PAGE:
Opened four years ago, First State National Historical Park is already poised to expand, thanks to deals with the heirs of two deep-rooted, Brandywine Valley industrial families and land preservation tax incentives, writes Joseph DiStefano for the Philadelphia Inquirer.
First State National Historical Park’s largest property stretches across 1,100 acres of woodlands and creek-side meadows east of Brandywine Creek in Chadds Ford Township and Brandywine Hundred in Delaware.
Now, the planned expansion will add another 270 acres on Beaver Valley Road by Concord Township.
The original purchase and the newest addition have both been made possible by Mt. Cuba Center, the charitable foundation that manages the family fortune of more than $300 million left by the late DuPont Co. chairman, Lammot du Pont Copeland, and his wife Pamela.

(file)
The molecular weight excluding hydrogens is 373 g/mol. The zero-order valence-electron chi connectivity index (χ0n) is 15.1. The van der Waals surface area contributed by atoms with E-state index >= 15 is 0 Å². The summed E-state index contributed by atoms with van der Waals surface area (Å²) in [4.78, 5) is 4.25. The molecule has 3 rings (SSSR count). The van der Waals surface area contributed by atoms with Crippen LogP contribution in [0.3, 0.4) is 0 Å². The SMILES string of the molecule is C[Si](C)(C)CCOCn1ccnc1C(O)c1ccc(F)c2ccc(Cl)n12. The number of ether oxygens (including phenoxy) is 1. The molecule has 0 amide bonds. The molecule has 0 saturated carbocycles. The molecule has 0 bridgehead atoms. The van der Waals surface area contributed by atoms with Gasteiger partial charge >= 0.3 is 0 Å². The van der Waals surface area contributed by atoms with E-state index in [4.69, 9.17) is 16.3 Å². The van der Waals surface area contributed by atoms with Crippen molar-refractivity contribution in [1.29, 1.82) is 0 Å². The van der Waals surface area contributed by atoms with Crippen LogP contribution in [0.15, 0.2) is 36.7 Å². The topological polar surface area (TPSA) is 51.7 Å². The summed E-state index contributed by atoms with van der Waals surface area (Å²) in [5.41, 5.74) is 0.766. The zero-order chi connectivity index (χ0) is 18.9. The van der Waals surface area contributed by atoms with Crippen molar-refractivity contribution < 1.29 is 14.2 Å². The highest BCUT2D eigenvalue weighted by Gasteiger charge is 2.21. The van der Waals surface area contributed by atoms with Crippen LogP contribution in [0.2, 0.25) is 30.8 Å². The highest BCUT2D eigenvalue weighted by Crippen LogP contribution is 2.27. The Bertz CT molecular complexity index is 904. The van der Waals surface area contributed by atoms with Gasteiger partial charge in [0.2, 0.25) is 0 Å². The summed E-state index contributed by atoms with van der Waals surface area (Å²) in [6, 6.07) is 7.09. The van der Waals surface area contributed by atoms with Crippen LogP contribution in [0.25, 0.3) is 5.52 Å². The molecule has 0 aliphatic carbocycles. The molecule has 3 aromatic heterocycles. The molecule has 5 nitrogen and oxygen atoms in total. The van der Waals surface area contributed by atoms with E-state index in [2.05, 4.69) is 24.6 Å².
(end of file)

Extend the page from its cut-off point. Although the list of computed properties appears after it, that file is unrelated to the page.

Mt. Cuba Center paid $20.8 million for the 1,100 acres to Woodlawn Trustees in 2013 or around $19,000 an acre. However, this latest purchase will cost significantly more.
Woodlawn and its partners in development are currently asking for more than $29,000 an acre this time around, as they had been planning to build affordable housing on the site. But the final price may be even higher because Mt. Cuba’s exact share and its asking price are not yet publicly known.
Read more about First State National Historical Park’s expansion in the Philadelphia Inquirer here.